In 1968, 9-1-1 became the national emergency telephone number for the United States. Calling this number provides the caller in need with almost immediate access to police, fire, ambulance and other public safety services. 9-1-1 has become commonly known as the Public Safety Answering Point (PSAP). The number itself did not become widely known until the 1970’s and many U.S. communities did not have 9-1-1 service until well into the 1980’s.
On July 1, 1987, the Bedford County Communications Center became the first 9-1-1 Dispatch Center of Bedford County, Tennessee. The initial onset of our center required two (2) separate boards of directors. One of those boards dealt with the county’s appropriated portion of the budget and consisted of seven (7) Directors. The second board was a nine (9) member Board of Directors who managed the portion of budgeted operational funds collected from State 9-1-1 regulatory fees. This second board consisted of all Public Safety Department Heads in the City of Shelbyville and Bedford County in ex-officio along with two citizen members.
In January 2004 the Bedford County Board of Commissioners consolidated the responsibilities of the two boards, created and signed an inter-local operating agreement with Bedford County Emergency Communications District (BCECD) and appointed nine (9) interested citizens each representing the nine county voting districts.
E911 (Enhanced 9-1-1) was pioneered in the mid-1970’s by the Chicago Police Department. The difference in E911 is that it provides the PSAP with access to the source location and personal identifiers of the emergency caller. Now each phone number has an attached code of other numbers (ESN, ALI, ANI) which are decoded by our specialized call handling equipment allowing us to know where you are when you call.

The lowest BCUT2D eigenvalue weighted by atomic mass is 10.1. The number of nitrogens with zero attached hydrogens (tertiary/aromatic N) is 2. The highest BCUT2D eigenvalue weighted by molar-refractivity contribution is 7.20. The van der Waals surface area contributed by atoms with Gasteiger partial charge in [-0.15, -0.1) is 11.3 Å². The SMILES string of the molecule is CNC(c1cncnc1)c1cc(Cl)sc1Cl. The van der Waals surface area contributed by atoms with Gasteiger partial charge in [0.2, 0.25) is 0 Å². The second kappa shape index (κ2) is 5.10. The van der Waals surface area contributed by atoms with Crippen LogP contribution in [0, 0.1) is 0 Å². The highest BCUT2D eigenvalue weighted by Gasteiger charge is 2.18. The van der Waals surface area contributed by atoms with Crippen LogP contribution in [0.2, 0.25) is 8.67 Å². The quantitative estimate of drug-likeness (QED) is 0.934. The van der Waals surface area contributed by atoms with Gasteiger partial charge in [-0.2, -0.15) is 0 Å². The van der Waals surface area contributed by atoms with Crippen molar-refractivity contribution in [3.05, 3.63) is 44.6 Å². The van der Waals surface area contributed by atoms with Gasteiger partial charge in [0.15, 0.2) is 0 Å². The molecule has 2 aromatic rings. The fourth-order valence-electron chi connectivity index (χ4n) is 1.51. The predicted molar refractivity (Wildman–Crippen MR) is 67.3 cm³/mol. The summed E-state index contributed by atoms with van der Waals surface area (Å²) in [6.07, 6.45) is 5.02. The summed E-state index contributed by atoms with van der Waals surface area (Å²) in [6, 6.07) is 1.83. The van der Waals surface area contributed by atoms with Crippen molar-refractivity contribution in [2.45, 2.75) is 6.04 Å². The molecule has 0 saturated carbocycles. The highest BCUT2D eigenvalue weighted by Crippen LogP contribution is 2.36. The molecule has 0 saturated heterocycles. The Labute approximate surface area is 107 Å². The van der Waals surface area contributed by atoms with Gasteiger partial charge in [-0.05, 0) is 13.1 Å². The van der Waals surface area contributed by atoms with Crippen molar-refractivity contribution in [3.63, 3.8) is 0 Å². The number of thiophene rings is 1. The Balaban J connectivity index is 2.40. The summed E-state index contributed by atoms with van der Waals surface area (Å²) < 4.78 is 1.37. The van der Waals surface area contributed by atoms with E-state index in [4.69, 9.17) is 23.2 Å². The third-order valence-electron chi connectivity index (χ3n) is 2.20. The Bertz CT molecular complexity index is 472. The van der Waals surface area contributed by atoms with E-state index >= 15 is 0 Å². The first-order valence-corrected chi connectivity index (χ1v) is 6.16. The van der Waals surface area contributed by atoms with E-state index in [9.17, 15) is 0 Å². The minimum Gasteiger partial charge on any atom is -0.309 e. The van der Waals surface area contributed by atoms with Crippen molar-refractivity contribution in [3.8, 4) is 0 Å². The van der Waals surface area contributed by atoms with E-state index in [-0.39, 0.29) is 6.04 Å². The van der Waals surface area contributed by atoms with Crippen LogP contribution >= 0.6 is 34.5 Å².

In the coming months, Bedford County Communications Center will see a significant upgrade to our existing systems as we move into the future standard of emergency 9-1-1 operations with “Next Generation 9-1-1” capabilities. Next Generation 9-1-1 is our country’s technological response to the growing use of cellular, SMS, email, voice-over-IP systems (Vonage – Magic Jack) and texting. Once operational, this vital link to life-safety will allow our center to receive critical and instant messages, videos, texts, emails and other contemporary forms of communications never before possible.
You’ve never been more protected than you are today and our Board and our technically trained staff are committed to providing you with the best possible assistance and the most advanced services possible.
Emergency Communication Board
Meetings: Third Wednesday of Every month, 4:30 PM, 200 Dover Street Suite 110 in the Bedford County Business Complex. The Board will at all times adhere to the Tennessee Open Meetings Act, as set forth in T.C.A. Sections 8-44-101, and following, except when authorized to meet with legal counsel or otherwise permitted by law.
Members: The members of the Board are recommended by the County Mayor and confirmed by the Bedford County Board of Commissioners. There are 11 members, 9 of whom represent 9 different districts of the county and two members who are At-Large members.
The E911 District is governed by the constitutions and the laws of the United States and Tennessee, specifically including the Emergency Communications District Law as set forth in Tennessee Code Annotated (T.C. A.), Title 7, Chapter 86, and Sections 101.
The current makeup of the Board is as follows: